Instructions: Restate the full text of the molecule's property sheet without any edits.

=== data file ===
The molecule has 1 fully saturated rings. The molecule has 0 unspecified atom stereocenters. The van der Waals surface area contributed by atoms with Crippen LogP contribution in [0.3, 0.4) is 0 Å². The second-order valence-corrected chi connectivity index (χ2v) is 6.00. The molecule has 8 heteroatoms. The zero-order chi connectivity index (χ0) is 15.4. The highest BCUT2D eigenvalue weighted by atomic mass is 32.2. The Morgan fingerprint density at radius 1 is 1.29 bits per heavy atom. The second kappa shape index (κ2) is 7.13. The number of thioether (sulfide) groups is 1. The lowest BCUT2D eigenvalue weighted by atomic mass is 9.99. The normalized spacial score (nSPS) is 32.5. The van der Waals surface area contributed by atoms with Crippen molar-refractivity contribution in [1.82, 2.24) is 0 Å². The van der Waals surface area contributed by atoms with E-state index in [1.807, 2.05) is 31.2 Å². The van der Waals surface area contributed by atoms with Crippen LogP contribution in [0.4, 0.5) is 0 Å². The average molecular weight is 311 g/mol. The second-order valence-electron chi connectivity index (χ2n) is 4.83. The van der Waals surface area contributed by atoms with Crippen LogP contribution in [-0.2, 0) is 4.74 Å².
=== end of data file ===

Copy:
The molecule has 1 fully saturated rings. The molecule has 0 unspecified atom stereocenters. The van der Waals surface area contributed by atoms with Crippen LogP contribution in [0.3, 0.4) is 0 Å². The second-order valence-corrected chi connectivity index (χ2v) is 6.00. The molecule has 8 heteroatoms. The zero-order chi connectivity index (χ0) is 15.4. The highest BCUT2D eigenvalue weighted by atomic mass is 32.2. The Morgan fingerprint density at radius 1 is 1.29 bits per heavy atom. The second kappa shape index (κ2) is 7.13. The number of thioether (sulfide) groups is 1. The lowest BCUT2D eigenvalue weighted by atomic mass is 9.99. The normalized spacial score (nSPS) is 32.5. The van der Waals surface area contributed by atoms with Crippen molar-refractivity contribution in [1.82, 2.24) is 0 Å². The van der Waals surface area contributed by atoms with E-state index in [1.807, 2.05) is 31.2 Å². The van der Waals surface area contributed by atoms with Crippen LogP contribution in [0.4, 0.5) is 0 Å². The average molecular weight is 311 g/mol. The second-order valence-electron chi connectivity index (χ2n) is 4.83. The van der Waals surface area contributed by atoms with Crippen LogP contribution in [-0.2, 0) is 4.74 Å².